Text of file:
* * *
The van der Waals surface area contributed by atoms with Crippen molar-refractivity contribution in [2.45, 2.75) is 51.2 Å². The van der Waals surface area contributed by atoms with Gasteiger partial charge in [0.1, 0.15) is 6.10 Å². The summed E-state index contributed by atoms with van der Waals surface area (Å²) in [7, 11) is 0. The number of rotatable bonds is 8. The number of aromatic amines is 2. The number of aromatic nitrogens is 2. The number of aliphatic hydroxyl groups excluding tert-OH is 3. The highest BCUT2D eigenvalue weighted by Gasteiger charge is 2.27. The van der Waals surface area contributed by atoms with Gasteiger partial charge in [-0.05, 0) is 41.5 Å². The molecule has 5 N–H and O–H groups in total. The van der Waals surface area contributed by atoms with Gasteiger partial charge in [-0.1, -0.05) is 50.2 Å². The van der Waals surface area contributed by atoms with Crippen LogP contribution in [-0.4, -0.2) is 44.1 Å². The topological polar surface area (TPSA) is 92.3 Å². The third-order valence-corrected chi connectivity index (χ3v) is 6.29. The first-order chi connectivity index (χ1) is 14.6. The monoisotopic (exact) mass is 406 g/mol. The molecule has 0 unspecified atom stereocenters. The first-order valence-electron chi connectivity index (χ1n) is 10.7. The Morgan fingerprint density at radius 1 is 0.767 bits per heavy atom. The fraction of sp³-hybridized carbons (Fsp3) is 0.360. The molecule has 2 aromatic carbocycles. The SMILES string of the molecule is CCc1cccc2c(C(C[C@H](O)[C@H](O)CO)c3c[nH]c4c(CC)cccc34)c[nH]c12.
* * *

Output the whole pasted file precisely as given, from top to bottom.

The van der Waals surface area contributed by atoms with Crippen molar-refractivity contribution in [2.45, 2.75) is 51.2 Å². The van der Waals surface area contributed by atoms with Gasteiger partial charge in [0.1, 0.15) is 6.10 Å². The summed E-state index contributed by atoms with van der Waals surface area (Å²) in [7, 11) is 0. The number of rotatable bonds is 8. The number of aromatic amines is 2. The number of aromatic nitrogens is 2. The number of aliphatic hydroxyl groups excluding tert-OH is 3. The highest BCUT2D eigenvalue weighted by Gasteiger charge is 2.27. The van der Waals surface area contributed by atoms with Gasteiger partial charge in [-0.05, 0) is 41.5 Å². The molecule has 5 N–H and O–H groups in total. The van der Waals surface area contributed by atoms with Gasteiger partial charge in [-0.1, -0.05) is 50.2 Å². The van der Waals surface area contributed by atoms with Crippen LogP contribution in [-0.4, -0.2) is 44.1 Å². The topological polar surface area (TPSA) is 92.3 Å². The third-order valence-corrected chi connectivity index (χ3v) is 6.29. The first-order chi connectivity index (χ1) is 14.6. The monoisotopic (exact) mass is 406 g/mol. The molecule has 0 unspecified atom stereocenters. The first-order valence-electron chi connectivity index (χ1n) is 10.7. The Morgan fingerprint density at radius 1 is 0.767 bits per heavy atom. The fraction of sp³-hybridized carbons (Fsp3) is 0.360. The molecule has 2 aromatic carbocycles. The SMILES string of the molecule is CCc1cccc2c(C(C[C@H](O)[C@H](O)CO)c3c[nH]c4c(CC)cccc34)c[nH]c12.